It takes a village to stage a parade

December 7, 2012

For the past several years, Washington’s Christmas parade has grown increasingly larger and attracted bigger and more enthusiastic crowds. At 95 units, the parade that begins at 7 o’clock tonight will be the longest yet.

But there’s more than the parade. A model train display will be open from 5 to 8 p.m. off the lobby of the George Washington hotel, where the Washington Rotary Club will be serving hot chocolate and cookies. Tree of Life Church on North Main Street and St. Paul A.M.E. Church on Ridge Avenue also will be serving refreshments. And this year, there’s an opportunity to shop for unusual gifts and at the same time support local senior citizens as well as artisans in Third World countries.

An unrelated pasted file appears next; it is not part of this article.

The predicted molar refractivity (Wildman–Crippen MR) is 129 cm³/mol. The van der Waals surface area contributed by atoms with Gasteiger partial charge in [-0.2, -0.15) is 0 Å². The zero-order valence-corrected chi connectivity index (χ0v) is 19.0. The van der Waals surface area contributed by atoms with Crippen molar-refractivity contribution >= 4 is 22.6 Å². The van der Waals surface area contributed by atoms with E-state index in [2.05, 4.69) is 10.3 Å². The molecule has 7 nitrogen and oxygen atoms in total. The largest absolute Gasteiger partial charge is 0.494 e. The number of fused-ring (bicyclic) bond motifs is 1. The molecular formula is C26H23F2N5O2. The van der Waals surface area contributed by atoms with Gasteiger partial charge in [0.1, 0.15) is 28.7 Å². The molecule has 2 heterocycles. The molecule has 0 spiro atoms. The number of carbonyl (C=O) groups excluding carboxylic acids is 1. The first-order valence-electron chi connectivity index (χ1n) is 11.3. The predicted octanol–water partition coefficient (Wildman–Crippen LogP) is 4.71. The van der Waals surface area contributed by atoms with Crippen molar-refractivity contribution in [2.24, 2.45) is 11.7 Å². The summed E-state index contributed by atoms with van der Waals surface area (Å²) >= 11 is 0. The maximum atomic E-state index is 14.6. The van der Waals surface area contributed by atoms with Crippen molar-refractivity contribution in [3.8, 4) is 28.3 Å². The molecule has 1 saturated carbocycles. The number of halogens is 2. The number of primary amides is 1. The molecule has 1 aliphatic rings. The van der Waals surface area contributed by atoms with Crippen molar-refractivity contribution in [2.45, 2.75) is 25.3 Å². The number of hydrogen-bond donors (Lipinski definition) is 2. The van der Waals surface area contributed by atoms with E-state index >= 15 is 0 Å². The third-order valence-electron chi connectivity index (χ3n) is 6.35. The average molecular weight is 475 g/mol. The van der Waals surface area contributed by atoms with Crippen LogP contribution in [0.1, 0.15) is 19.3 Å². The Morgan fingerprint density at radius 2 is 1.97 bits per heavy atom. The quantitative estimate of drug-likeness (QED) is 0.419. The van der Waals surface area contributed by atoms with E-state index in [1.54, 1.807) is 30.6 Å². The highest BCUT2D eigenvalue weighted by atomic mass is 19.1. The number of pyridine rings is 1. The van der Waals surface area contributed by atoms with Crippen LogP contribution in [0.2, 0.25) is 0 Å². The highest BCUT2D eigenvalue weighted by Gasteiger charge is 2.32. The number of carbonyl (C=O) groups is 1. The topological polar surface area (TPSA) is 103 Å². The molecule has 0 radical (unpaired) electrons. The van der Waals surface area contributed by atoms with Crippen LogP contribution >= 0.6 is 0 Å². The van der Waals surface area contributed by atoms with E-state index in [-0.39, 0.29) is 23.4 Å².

Volunteers are staffing a temporary Ten Thousand Villages market in the lower South Main Street entrance to the George Washington. The shop will be open from noon until 8 p.m. today and from noon to 5 p.m. Saturday.

Handmade goods from 38 countries will be on sale. The proceeds help pay for food, education, health care and housing for the artisans who would otherwise have little or no work. And 10 percent of the proceeds will go to the Washington Senior Citizens Center.

Washington’s Christmas parade is more than entertainment; it’s a chance to show support for senior citizens, fair trade, the parade participants and for the city itself.



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